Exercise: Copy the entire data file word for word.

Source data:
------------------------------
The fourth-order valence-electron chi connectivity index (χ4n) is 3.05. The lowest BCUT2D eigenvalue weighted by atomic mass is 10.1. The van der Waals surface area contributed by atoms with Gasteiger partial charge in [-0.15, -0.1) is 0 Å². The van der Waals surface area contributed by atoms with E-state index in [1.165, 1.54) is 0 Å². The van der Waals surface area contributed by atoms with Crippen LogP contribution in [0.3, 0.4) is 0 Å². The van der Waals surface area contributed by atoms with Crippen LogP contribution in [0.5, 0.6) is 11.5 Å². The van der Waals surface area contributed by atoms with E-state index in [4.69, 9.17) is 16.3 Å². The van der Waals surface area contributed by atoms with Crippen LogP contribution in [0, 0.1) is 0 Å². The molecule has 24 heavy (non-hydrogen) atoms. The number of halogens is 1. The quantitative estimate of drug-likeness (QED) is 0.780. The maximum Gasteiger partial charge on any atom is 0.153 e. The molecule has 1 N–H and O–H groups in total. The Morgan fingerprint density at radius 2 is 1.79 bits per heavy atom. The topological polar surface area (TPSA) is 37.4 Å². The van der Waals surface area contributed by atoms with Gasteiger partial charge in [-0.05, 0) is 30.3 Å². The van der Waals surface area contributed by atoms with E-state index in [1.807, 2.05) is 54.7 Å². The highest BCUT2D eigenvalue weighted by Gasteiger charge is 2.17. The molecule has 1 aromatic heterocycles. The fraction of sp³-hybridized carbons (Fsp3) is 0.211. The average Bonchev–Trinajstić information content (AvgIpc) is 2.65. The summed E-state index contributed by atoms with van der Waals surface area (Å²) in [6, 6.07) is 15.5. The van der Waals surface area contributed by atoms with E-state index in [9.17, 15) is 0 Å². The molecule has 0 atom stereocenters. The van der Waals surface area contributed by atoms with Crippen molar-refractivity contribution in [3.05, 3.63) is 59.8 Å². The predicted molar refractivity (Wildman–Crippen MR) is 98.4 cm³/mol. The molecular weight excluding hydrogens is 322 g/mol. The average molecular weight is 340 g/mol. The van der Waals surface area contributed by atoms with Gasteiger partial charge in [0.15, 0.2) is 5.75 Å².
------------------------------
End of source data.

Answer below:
The fourth-order valence-electron chi connectivity index (χ4n) is 3.05. The lowest BCUT2D eigenvalue weighted by atomic mass is 10.1. The van der Waals surface area contributed by atoms with Gasteiger partial charge in [-0.15, -0.1) is 0 Å². The van der Waals surface area contributed by atoms with E-state index in [1.165, 1.54) is 0 Å². The van der Waals surface area contributed by atoms with Crippen LogP contribution in [0.3, 0.4) is 0 Å². The van der Waals surface area contributed by atoms with Crippen LogP contribution in [0.5, 0.6) is 11.5 Å². The van der Waals surface area contributed by atoms with E-state index in [4.69, 9.17) is 16.3 Å². The van der Waals surface area contributed by atoms with Crippen LogP contribution in [0, 0.1) is 0 Å². The molecule has 24 heavy (non-hydrogen) atoms. The number of halogens is 1. The quantitative estimate of drug-likeness (QED) is 0.780. The maximum Gasteiger partial charge on any atom is 0.153 e. The molecule has 1 N–H and O–H groups in total. The Morgan fingerprint density at radius 2 is 1.79 bits per heavy atom. The topological polar surface area (TPSA) is 37.4 Å². The van der Waals surface area contributed by atoms with Gasteiger partial charge in [-0.05, 0) is 30.3 Å². The van der Waals surface area contributed by atoms with E-state index in [1.807, 2.05) is 54.7 Å². The highest BCUT2D eigenvalue weighted by Gasteiger charge is 2.17. The molecule has 1 aromatic heterocycles. The fraction of sp³-hybridized carbons (Fsp3) is 0.211. The average Bonchev–Trinajstić information content (AvgIpc) is 2.65. The summed E-state index contributed by atoms with van der Waals surface area (Å²) in [6, 6.07) is 15.5. The van der Waals surface area contributed by atoms with E-state index in [9.17, 15) is 0 Å². The molecule has 0 atom stereocenters. The van der Waals surface area contributed by atoms with Crippen molar-refractivity contribution in [3.05, 3.63) is 59.8 Å². The predicted molar refractivity (Wildman–Crippen MR) is 98.4 cm³/mol. The molecular weight excluding hydrogens is 322 g/mol. The average molecular weight is 340 g/mol. The van der Waals surface area contributed by atoms with Gasteiger partial charge in [0.15, 0.2) is 5.75 Å².